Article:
Astronomers took centuries to figure it out. But now, a machine-learning algorithm inspired by the brain has worked out that it should place the Sun at the centre of the Solar System, based on how movements of the Sun and Mars appear from Earth. The feat is one the first tests of a technique that researchers hope they can use to discover new laws of physics, and perhaps to reformulate quantum mechanics, by finding patterns in large data sets. The results are due to appear in Physical Review Letters1.
Physicist Renato Renner at the Swiss Federal Institute of Technology (ETH) in Zurich and his collaborators wanted to design an algorithm that could distill large data sets down into a few basic formulae, mimicking the way that physicists come up with concise equations like E = mc2. To do this, the researchers had to design a new type of neural network, a machine-learning system inspired by the structure of the brain.
Conventional neural networks learn to recognize objects — such as images or sounds — by training on huge data sets. They discover general features — for example, 'four legs' and 'pointy ears' might be used to identify cats. They then encode those features in mathematical 'nodes', the artificial equivalent of neurons. But rather than distilling that information into a few, easily interpretable rules, as physicists do, neural networks are something of a black box, spreading their acquired knowledge across thousands or even millions of nodes in ways that are unpredictable and difficult to interpret.
So Renner’s team designed a kind of ‘lobotomized’ neural network: two sub-networks that were connected to each other through only a handful of links. The first sub-network would learn from the data, as in a typical neural network, and the second would use that ‘experience’ to make and test new predictions. Because few links connected the two sides, the first network was forced to pass information to the other in a condensed format. Renner likens it to how an adviser might pass on their acquired knowledge to a student.
One of the first tests was to give the network simulated data about the movements of Mars and the Sun in the sky, as seen from Earth. From this point of view, Mars’s orbit of the Sun appears erratic, for example it periodically goes ‘retrograde’, reversing its course. For centuries, astronomers thought that Earth was at the centre of the Universe, and explained Mars’s motion by suggesting that planets moved in small circles, called epicycles, in the celestial sphere. But in the 1500s, Nicolaus Copernicus found that the movements could be predicted with a much simpler system of formulas if both Earth and the planets were orbiting the Sun.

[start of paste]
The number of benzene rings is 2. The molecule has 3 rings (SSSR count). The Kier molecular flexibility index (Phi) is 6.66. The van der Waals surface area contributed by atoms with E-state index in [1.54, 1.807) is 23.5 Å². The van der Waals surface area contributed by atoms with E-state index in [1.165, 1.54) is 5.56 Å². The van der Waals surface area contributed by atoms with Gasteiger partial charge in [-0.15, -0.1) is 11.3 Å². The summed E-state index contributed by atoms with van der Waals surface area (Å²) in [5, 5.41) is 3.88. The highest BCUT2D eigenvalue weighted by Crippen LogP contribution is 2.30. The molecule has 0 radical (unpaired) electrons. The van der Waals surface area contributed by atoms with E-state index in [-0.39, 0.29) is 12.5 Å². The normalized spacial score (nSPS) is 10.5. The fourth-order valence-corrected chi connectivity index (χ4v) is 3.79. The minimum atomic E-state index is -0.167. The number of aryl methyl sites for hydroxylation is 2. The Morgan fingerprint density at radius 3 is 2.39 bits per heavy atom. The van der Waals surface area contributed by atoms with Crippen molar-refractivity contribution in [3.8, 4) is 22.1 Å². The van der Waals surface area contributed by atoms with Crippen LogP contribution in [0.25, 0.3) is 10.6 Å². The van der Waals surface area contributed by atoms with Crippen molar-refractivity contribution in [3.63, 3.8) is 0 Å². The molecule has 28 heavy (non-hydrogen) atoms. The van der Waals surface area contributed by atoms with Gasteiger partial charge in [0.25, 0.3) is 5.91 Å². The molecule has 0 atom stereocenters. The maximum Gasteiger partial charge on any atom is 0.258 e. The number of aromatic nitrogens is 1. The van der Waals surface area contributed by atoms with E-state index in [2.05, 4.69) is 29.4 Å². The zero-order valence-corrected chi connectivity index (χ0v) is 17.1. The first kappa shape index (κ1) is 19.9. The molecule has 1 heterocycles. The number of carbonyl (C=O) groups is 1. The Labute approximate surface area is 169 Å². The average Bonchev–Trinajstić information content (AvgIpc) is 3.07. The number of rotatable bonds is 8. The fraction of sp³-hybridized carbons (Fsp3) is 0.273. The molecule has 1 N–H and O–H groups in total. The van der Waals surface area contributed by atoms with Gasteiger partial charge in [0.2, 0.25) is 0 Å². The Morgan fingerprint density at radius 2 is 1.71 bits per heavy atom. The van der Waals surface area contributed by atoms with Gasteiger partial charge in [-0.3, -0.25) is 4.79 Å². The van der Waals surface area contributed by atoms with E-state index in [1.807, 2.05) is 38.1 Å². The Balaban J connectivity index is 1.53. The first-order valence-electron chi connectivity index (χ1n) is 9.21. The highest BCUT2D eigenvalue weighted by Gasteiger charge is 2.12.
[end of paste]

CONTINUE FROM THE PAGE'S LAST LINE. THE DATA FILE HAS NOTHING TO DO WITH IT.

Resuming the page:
The team’s neural network came up with Copernicus-style formulas for Mars’s trajectory, rediscovering “one of the most important shifts of paradigms in the history of science”, says Mario Krenn, a physicist at the University of Toronto in Canada who works on applying artificial intelligence to scientific discovery.
Renner stresses that although the algorithm derived the formulae, a human eye is needed to interpret the equations and understand how they relate to the movement of planets around the Sun.
This work is important because it is able to single out the crucial parameters that describe a physical system, says roboticist Hod Lipson at Columbia University in New York City. “I think that these kinds of techniques are our only hope of understanding and keeping pace with increasingly complex phenomena, in physics and beyond,” he says.
Renner and his team want to develop machine-learning technologies that could help physicists to solve apparent contradictions in quantum mechanics. The theory seems to produce conflicting predictions about the outcome of an experiment and the way it is seen by an observer who is subjected to its laws2.
“It’s possible that the current way [quantum mechanics is] formulated is in some way just a historical artefact,” says Renner. He adds that a computer could come up with a formulation that is free of such contradictions, but the team’s latest techniques are not yet sophisticated enough to do so. To move towards that goal, he and his collaborators are trying to develop a version of their neural network that can not only learn from experimental data, but also propose entirely new experiments to test its hypotheses.
Nature 575, 266-267 (2019)
Iten, R., Metger, T., Wilming, H., del Rio, L. & Renner, R. Phys. Rev. Lett. (in the press).
Frauchiger, D. & Renner, R. Nature Commun. 9, 3711 (2018).